Chives and Garlic Chives--herbs and onions in one
Allium schoenoprasum, Common Chives, grow wild in Europe and Asia. The plant is a perennial with slim, hollow, more or less rounded, fresh green leaves. The globular flowerhead is first encased in a round sheath of two bracts which are pushed to one side as the flowers open out. The tightly clustered individual flowers are rose-pink and bloom in early summer.
Ancient medicinal herb
The Chinese were already cultivating Chives more than 1,000 years ago and, even in Europe, Chives have been known for several hundred years. Herbalists from the 1600's describe this useful herb as being suitable for addition to both fish and meat, good for the treatment of bladder and stomach conditions, (although it can cause headaches), restless sleep, and "the evil eye."
Garlic Chives--similar to Common Chives
Garlic Chives are not really new. They have been cultivated for thousands of years throughout China, Mongolia, and Japan, where they are also known as Allium chinense.
The dark green, flattened, narrow leaves are about 1/2 inch wide and 10-16 inches long. Usually, young leaves are used in the kitchen. They are sold in bundles and can be eaten raw or cooked together with other food. The leaves can be chopped like regular Chives, but the flavor is more like mild garlic. Garlic Chives can be propagated in the same way as common Chives and are suitable for growing in window boxes or flower pots throughout the year.
Cultivated Common and Garlic Chives
The cultivated varieties are similar to the wild ones and are easy to grow in pots. Chives send out a number of offsets and soon grow into small clumps with many leaves. Chives will bloom during their second year after sowing and are at their most attractive during their 3rd and 4th year. They can be propagated either by seed or by division. The latter method is quick and easy.
Chive seeds are similar to onion seeds and are best sown in March-April. The seeds take a long time to germinate and should not be allowed to dry out in the meantime. Sow them at 1/2-3/4 inch below the surface of warm (around 70°F) soil. Potting soil mixed with sand is fine--just keep it evenly moist. As long as the seeds are not sown too closely in the first place, they will need no thinning out.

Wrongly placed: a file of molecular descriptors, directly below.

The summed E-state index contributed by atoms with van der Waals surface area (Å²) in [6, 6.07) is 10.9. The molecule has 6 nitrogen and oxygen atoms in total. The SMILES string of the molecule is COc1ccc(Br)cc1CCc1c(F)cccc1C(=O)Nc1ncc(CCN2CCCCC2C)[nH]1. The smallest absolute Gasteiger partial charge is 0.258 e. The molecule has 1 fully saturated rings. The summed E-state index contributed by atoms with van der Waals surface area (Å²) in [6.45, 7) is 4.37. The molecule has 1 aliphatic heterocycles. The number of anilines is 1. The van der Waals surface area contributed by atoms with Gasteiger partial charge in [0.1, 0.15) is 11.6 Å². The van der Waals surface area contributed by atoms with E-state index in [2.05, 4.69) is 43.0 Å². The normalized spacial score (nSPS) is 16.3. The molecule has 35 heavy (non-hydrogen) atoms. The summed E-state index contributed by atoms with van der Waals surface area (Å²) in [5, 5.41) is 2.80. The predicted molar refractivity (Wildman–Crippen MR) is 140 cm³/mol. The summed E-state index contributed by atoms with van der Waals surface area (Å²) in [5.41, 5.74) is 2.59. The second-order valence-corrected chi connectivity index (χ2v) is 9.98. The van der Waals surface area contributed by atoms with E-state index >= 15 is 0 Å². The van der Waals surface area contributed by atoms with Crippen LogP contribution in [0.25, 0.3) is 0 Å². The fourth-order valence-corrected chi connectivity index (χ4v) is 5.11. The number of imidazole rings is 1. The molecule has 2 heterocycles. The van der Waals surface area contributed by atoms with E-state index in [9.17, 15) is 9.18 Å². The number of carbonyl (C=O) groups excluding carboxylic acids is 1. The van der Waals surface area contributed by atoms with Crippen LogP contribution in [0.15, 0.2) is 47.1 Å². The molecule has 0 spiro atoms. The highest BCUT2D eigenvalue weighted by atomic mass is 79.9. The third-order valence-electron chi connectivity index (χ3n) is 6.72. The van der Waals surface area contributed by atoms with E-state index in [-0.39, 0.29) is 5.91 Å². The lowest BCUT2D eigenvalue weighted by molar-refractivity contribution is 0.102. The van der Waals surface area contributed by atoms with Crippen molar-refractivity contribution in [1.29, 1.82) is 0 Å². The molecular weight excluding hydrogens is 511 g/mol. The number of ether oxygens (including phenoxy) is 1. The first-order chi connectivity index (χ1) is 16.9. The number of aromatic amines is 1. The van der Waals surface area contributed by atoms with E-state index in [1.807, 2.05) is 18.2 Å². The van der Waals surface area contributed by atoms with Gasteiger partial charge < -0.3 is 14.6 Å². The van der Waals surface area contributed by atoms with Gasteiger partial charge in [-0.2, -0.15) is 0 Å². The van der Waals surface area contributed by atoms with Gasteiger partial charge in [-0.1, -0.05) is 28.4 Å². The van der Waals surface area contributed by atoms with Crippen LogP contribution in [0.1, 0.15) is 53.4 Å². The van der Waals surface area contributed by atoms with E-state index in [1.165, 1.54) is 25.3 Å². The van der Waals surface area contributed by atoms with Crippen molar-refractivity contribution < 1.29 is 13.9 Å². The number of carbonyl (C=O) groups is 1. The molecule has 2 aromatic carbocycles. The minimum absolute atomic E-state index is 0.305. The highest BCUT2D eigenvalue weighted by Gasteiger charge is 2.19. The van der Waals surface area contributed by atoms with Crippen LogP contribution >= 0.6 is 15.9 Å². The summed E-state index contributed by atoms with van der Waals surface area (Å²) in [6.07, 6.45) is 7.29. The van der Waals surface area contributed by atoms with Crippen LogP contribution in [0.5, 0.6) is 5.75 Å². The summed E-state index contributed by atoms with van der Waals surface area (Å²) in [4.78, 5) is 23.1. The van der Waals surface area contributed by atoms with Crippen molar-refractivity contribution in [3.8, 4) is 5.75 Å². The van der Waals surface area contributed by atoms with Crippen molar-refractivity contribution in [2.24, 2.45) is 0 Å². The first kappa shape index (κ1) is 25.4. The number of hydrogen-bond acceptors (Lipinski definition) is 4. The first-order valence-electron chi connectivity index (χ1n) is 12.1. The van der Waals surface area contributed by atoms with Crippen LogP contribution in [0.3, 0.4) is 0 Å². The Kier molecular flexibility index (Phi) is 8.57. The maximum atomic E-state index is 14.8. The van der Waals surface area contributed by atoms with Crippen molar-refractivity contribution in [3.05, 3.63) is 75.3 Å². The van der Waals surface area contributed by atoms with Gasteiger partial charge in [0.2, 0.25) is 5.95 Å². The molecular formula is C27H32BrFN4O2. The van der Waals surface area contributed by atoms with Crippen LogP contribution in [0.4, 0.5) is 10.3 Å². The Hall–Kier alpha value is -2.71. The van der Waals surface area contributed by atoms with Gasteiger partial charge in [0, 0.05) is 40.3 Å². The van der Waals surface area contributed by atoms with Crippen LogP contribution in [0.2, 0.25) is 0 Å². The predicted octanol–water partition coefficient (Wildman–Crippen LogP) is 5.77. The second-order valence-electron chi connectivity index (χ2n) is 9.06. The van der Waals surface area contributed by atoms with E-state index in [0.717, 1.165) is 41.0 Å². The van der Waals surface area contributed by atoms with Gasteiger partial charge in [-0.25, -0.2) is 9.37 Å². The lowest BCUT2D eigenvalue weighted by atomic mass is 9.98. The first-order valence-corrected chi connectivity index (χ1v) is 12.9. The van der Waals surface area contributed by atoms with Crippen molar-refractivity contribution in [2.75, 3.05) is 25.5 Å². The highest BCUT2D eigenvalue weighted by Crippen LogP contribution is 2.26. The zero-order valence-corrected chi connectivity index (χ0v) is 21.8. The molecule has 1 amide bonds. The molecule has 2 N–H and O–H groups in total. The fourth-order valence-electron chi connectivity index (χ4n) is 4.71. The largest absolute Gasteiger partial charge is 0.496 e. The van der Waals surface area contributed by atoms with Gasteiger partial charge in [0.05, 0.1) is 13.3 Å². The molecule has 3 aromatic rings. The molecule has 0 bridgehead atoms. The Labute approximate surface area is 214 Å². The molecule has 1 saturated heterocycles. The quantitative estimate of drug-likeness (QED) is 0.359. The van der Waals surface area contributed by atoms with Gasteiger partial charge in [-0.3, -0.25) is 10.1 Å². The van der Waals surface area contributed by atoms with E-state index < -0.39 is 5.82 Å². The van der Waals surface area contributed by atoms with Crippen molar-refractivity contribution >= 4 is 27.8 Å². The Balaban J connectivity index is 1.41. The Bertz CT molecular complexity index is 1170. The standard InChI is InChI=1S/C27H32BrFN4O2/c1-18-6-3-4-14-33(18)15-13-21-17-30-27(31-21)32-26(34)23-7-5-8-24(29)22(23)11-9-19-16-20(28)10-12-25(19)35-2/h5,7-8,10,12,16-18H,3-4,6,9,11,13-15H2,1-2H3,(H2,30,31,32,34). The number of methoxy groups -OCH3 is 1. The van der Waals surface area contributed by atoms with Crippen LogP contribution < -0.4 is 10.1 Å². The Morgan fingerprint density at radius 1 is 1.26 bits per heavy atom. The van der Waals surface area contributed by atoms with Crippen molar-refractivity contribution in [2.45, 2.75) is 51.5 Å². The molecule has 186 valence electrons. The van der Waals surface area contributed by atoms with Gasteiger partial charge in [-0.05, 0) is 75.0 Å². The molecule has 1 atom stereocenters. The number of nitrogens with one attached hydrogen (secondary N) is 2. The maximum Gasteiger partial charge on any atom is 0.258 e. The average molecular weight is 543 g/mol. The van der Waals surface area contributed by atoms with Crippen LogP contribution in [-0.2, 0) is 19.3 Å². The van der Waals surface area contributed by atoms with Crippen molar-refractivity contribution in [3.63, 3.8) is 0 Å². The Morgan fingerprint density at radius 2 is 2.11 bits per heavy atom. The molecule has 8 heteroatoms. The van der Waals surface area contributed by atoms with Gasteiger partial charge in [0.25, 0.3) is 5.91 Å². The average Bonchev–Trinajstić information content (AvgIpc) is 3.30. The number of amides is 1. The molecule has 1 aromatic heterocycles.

Forcing Chives in winter
It is actually possible to cultivate Chives in winter, although it takes a lot of effort and is not always successful.
Resting plants contain a special growth-inhibiting hormone and it is necessary to remove this before the time when it would normally be broken down by the plant itself. The hormone can be removed by sinking the plant into a bath of hot (around 100°F) water for 4 hours. Trim the plant after this treatment and place in a bright window at around 68°-70°F. Lower the temperature to about 60°F after one week and, after another week, the plant will send up fresh, new, green leaves.
Onion flies lay their eggs in the soil near the plant and
the maggots burrow into the bulbs. Use predatory beetles,
which live on the maggots.
The tips of the leaves turn yellow and the leaves wither away if the plant suffers from lack of nitrogen through the summer.
Chives can bought in small pots at almost any time of year. Check that all leaves are fresh and green without withered tips. Garlic Chives are not quite as common.
Lifespan: Many years, but often resown after 3-4 years.
Season: All year.
Difficulty quotient: A very easy plant.
Size and growth rate
A perennial bulb with a clumping growth and many crisp, round, green leaves. Chives will reach a height of 10-16 inches. Fast growing.
Flowering and fragrance
Chives will bloom for the first time during early summer in their second year. The round flowerhead of Common Chive is either lilac or rose-pink, while that of the Garlic Chive is white. All parts of the plant have a characteristic onion-like aroma when crushed.
Light and temperature
Chives thrive in both sunshine and half-shade. They can grow outside all summer and prefer a winter temperature of about 16°-20°F.
Watering and feeding
Water regularly, but allow the soil to dry somewhat between waterings. During summer, when the Chives are in growth, they should be fed 3 or 4 times with a nitrogen-based fertilizer. This is important if the plants are to retain their fresh, green, foliage.
Soil and transplanting
The soil should be on the alkaline side and rich in humus. It should be well-drained, but not dry out too quickly. A sandy potting soil mixed with compost and calcium is best for potted Chives.
Chives are increased by sowing seeds in March-April, or dividing older clumps in April-May.
Chives make an excellent border plant in the garden.
For information on Choosing, Cultivating, Preserving and Using Herbs, please read my Fresh Herbal Guide at http://freshherbalguide.blogspot.com/
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